Francis: Ten Years of His Pontificate in Ten Questions (8)

May 15, 2023
Pope Francis in 2019 in Abu Dhabi

On March 13, 2013, Cardinal Jorge Mario Bergoglio was elected pope and took the name Francis. Ten years later, the anniversary of this election was celebrated in a particularly discreet way. The Pope celebrated a private Mass with the cardinals present in Rome, in the chapel of St. Martha’s House, which is his residence.

The assessment of the Vaticanists can be summed up in interrogatories or ten essential questions. Here is the eighth:

8. How can we judge this pontificate by its fruits?

If we follow the Gospel precept which asks to judge the tree by its fruits, the judgments made on the current pontificate are alarming. Here are two, one from the United States, the other from Rome.

In the New York Times on March 15, taken up by Il Sismografo on March 16, the American journalist Ross Douthat writes: “there are the grim numbers for the Francis-era church, like the accelerated drop in the number of men studying for the priesthood worldwide, which peaked around the beginning of Francis' pontificate and has been declining ever since.”

“Or the unhappy financial picture, now bad enough that the Vatican is charging higher rents to cardinals to compensate for years of deficits.”

He notes: “The pope who preached decentralization and diversity embraced a micro-managerial cruelty [a fussy authoritarianism], attempting the strangulation of Lantin Mass congregations through such merciful gestures as forbidding their masses from appearing in parish bulletins.”

Ross Douthat is not far from seeing Francis as a kind of “greatest common divisor”: “At its 10-year milestone, then, this pontificate hasn’t just faced inevitable resistance because of its zeal for reform. It has needlessly multiplied controversies and exacerbated divisions for the sake of an agenda that can still feel vaporous, and its choices at every turn have seemed to design to create the greatest possible alienation between the church’s factions, the widest imaginable gyre.”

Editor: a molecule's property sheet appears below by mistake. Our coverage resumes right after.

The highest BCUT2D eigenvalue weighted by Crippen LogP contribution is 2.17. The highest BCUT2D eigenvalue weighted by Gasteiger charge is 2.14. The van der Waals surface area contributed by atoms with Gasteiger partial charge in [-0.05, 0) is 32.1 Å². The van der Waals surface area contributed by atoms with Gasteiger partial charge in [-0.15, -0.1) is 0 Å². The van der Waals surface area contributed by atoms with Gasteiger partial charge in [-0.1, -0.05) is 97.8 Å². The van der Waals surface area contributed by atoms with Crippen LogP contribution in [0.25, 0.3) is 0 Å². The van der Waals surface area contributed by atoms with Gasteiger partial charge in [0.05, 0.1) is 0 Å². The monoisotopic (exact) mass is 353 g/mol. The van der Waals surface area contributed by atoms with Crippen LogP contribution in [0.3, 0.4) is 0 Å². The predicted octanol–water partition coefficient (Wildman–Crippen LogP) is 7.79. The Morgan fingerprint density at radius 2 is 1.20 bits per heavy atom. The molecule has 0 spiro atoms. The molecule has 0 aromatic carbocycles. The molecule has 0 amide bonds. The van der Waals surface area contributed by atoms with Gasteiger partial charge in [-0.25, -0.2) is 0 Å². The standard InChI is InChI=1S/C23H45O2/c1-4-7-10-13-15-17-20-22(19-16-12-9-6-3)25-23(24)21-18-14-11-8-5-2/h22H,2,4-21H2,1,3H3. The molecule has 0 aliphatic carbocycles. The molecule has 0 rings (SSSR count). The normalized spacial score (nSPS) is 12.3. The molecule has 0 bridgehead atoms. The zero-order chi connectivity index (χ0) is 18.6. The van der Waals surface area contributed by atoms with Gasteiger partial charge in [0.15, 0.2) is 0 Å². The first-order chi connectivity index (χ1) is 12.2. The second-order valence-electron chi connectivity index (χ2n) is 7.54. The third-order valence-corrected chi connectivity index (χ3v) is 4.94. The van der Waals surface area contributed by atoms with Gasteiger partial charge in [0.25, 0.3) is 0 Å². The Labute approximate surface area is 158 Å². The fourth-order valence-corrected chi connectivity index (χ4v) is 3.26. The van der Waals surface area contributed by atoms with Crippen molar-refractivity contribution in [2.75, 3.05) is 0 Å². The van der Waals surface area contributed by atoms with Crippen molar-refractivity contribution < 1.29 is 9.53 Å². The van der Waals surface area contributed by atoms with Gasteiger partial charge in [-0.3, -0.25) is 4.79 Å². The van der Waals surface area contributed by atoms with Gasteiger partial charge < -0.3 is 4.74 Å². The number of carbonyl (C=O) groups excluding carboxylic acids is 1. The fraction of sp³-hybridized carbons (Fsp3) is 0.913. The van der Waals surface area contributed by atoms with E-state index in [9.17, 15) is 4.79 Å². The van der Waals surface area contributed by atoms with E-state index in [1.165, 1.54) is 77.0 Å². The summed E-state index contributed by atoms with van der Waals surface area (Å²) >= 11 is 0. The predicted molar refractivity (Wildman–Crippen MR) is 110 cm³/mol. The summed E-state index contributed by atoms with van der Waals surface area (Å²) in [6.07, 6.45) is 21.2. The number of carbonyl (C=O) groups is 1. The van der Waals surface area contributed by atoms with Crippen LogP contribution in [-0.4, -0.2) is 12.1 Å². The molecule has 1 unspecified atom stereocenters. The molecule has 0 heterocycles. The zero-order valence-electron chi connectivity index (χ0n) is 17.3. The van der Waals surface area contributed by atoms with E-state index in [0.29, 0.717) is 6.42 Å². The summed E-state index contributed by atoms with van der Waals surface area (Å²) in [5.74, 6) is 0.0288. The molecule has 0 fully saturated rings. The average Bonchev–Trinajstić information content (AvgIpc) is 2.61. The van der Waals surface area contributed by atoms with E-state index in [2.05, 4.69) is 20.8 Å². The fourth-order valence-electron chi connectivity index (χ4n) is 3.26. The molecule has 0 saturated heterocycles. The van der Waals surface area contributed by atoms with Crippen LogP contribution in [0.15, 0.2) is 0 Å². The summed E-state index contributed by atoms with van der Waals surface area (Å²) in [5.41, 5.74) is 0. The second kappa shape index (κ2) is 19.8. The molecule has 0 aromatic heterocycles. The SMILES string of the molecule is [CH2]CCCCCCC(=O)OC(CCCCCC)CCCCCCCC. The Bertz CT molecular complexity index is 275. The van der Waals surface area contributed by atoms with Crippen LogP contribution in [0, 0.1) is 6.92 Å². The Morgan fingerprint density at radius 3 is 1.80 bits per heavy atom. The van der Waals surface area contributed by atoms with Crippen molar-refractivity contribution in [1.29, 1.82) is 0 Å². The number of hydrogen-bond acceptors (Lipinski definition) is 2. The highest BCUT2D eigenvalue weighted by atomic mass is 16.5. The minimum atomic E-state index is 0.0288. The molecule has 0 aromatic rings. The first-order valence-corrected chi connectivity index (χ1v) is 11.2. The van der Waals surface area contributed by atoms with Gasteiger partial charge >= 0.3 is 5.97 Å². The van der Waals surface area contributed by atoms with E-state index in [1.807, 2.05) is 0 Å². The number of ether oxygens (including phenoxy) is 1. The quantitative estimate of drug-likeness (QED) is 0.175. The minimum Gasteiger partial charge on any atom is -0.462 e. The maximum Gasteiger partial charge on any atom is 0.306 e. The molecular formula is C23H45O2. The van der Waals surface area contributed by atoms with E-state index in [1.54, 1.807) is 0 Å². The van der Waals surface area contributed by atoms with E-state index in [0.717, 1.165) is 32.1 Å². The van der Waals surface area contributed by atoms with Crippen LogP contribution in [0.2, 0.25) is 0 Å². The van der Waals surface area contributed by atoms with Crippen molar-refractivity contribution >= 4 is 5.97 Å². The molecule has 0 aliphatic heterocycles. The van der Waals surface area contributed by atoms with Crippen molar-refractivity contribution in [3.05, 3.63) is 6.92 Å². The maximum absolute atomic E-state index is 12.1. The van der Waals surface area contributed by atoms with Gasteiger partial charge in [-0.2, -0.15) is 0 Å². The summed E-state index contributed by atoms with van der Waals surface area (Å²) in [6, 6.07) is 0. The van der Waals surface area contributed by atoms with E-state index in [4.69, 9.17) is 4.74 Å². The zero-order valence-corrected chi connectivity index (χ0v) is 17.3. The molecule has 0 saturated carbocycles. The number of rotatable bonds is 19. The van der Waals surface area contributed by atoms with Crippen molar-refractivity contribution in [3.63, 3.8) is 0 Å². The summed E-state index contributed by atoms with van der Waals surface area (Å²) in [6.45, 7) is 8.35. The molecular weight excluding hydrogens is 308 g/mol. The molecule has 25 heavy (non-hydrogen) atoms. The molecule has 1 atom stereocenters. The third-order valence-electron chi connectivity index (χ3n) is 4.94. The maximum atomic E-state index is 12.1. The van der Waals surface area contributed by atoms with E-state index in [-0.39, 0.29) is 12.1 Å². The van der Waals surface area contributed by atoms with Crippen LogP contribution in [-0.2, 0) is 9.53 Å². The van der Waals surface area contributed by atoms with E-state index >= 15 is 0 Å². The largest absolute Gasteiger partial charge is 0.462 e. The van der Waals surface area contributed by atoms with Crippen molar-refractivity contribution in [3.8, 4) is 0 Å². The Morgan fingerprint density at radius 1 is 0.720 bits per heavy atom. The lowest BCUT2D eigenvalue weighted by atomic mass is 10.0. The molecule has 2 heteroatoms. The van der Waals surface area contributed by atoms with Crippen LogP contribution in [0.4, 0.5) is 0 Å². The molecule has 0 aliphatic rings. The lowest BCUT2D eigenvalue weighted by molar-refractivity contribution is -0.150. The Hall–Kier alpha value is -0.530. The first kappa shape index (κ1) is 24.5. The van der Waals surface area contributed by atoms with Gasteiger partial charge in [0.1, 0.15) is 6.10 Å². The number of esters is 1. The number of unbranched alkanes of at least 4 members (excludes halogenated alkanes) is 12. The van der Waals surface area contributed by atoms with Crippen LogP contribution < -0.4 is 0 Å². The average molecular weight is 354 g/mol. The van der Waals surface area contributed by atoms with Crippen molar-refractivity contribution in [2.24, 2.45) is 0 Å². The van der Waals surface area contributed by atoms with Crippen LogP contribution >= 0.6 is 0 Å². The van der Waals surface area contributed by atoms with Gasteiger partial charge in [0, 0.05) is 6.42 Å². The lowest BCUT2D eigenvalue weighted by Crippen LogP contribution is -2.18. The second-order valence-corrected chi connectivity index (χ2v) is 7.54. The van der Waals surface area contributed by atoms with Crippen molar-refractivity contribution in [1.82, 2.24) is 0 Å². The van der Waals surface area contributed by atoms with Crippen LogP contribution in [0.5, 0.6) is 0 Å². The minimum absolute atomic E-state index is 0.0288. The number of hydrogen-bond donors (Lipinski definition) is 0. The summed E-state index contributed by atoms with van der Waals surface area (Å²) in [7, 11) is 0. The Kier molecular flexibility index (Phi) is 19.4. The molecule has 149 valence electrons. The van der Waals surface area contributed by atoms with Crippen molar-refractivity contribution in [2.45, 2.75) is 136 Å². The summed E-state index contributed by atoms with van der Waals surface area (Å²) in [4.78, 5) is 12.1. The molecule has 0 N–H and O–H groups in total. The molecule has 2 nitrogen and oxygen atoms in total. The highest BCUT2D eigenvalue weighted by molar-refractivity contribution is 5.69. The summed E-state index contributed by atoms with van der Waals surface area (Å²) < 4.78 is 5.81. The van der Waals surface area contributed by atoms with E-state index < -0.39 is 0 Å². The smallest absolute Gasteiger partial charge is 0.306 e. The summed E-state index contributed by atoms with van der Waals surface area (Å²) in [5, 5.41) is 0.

The other testimony comes from a Roman cardinal who confides, on March 13, on the blog Silere non possum, without giving his name. He tries to give an explanation for this general confusion that everyone deplores. Asked about the next synod on synodality, he answers:

“I don't think anything significant will come of it. Smoke, nothing more. But the goal is achieved: to create confusion. Francis is convinced of all this, and this is what Marxist philosophy has always affirmed. Renewal is only possible after confusion, after conflict. Then comes peace.”

  – According to the revolutionary dialectical scheme: thesis, antithesis, synthesis. In addition, one can read with interest the article by Fr. Jean-Michel Gleize “Solve et coagula,” in the January 2023 Courrier de Rome n°660.

Later the cardinal confesses: “While in these hours, some bishops speak of a pope who brings down the walls, the impression, unfortunately, is quite different. Francis seems to have exacerbated the divisions, and the liturgical question is just one of them.”

“Even within the Curia there is a sense of depression and discouragement. There are many priests asking to leave the Secretariat of State and other departments. They are tired. They do not feel valued and the climate inside has become unbreathable.”